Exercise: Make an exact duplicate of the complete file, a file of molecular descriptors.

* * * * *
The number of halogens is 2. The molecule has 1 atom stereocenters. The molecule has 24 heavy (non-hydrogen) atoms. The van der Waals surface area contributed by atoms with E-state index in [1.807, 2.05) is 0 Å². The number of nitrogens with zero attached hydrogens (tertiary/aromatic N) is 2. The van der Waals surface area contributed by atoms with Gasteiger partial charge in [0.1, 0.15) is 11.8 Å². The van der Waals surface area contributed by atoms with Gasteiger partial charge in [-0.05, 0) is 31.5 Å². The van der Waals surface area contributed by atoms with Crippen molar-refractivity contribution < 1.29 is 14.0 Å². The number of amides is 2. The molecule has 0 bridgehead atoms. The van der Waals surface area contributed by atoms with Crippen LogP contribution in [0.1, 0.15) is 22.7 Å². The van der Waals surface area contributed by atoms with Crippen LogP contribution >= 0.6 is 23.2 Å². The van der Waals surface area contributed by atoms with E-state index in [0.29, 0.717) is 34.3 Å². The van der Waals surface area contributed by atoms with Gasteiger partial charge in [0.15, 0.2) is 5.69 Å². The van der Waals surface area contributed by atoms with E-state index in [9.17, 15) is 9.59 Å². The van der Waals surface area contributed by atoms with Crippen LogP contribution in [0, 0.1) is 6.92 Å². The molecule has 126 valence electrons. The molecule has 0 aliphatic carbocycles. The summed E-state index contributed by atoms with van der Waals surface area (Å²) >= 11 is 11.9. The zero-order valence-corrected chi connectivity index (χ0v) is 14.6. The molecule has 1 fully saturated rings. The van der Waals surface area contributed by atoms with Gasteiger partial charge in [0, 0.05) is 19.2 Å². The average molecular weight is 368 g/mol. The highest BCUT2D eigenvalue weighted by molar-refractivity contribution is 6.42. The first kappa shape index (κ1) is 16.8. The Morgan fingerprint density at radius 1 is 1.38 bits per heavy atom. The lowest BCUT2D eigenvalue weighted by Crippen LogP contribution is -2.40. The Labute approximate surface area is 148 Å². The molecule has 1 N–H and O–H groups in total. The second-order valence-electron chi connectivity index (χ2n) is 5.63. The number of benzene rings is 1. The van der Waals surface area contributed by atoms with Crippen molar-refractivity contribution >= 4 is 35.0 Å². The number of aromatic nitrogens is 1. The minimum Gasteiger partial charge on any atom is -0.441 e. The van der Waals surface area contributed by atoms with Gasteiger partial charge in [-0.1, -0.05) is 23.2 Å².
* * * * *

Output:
The number of halogens is 2. The molecule has 1 atom stereocenters. The molecule has 24 heavy (non-hydrogen) atoms. The van der Waals surface area contributed by atoms with E-state index in [1.807, 2.05) is 0 Å². The number of nitrogens with zero attached hydrogens (tertiary/aromatic N) is 2. The van der Waals surface area contributed by atoms with Gasteiger partial charge in [0.1, 0.15) is 11.8 Å². The van der Waals surface area contributed by atoms with Gasteiger partial charge in [-0.05, 0) is 31.5 Å². The van der Waals surface area contributed by atoms with Crippen molar-refractivity contribution < 1.29 is 14.0 Å². The number of amides is 2. The molecule has 0 bridgehead atoms. The van der Waals surface area contributed by atoms with Crippen LogP contribution in [0.1, 0.15) is 22.7 Å². The van der Waals surface area contributed by atoms with Crippen LogP contribution >= 0.6 is 23.2 Å². The van der Waals surface area contributed by atoms with E-state index in [0.29, 0.717) is 34.3 Å². The van der Waals surface area contributed by atoms with Gasteiger partial charge in [0.15, 0.2) is 5.69 Å². The van der Waals surface area contributed by atoms with E-state index in [9.17, 15) is 9.59 Å². The van der Waals surface area contributed by atoms with Crippen LogP contribution in [0, 0.1) is 6.92 Å². The molecule has 126 valence electrons. The molecule has 0 aliphatic carbocycles. The summed E-state index contributed by atoms with van der Waals surface area (Å²) >= 11 is 11.9. The zero-order valence-corrected chi connectivity index (χ0v) is 14.6. The molecule has 1 fully saturated rings. The van der Waals surface area contributed by atoms with Gasteiger partial charge in [0, 0.05) is 19.2 Å². The average molecular weight is 368 g/mol. The highest BCUT2D eigenvalue weighted by molar-refractivity contribution is 6.42. The first kappa shape index (κ1) is 16.8. The Morgan fingerprint density at radius 1 is 1.38 bits per heavy atom. The lowest BCUT2D eigenvalue weighted by Crippen LogP contribution is -2.40. The Labute approximate surface area is 148 Å². The molecule has 1 N–H and O–H groups in total. The second-order valence-electron chi connectivity index (χ2n) is 5.63. The number of benzene rings is 1. The van der Waals surface area contributed by atoms with Crippen molar-refractivity contribution >= 4 is 35.0 Å². The number of aromatic nitrogens is 1. The minimum Gasteiger partial charge on any atom is -0.441 e. The van der Waals surface area contributed by atoms with Gasteiger partial charge in [-0.1, -0.05) is 23.2 Å².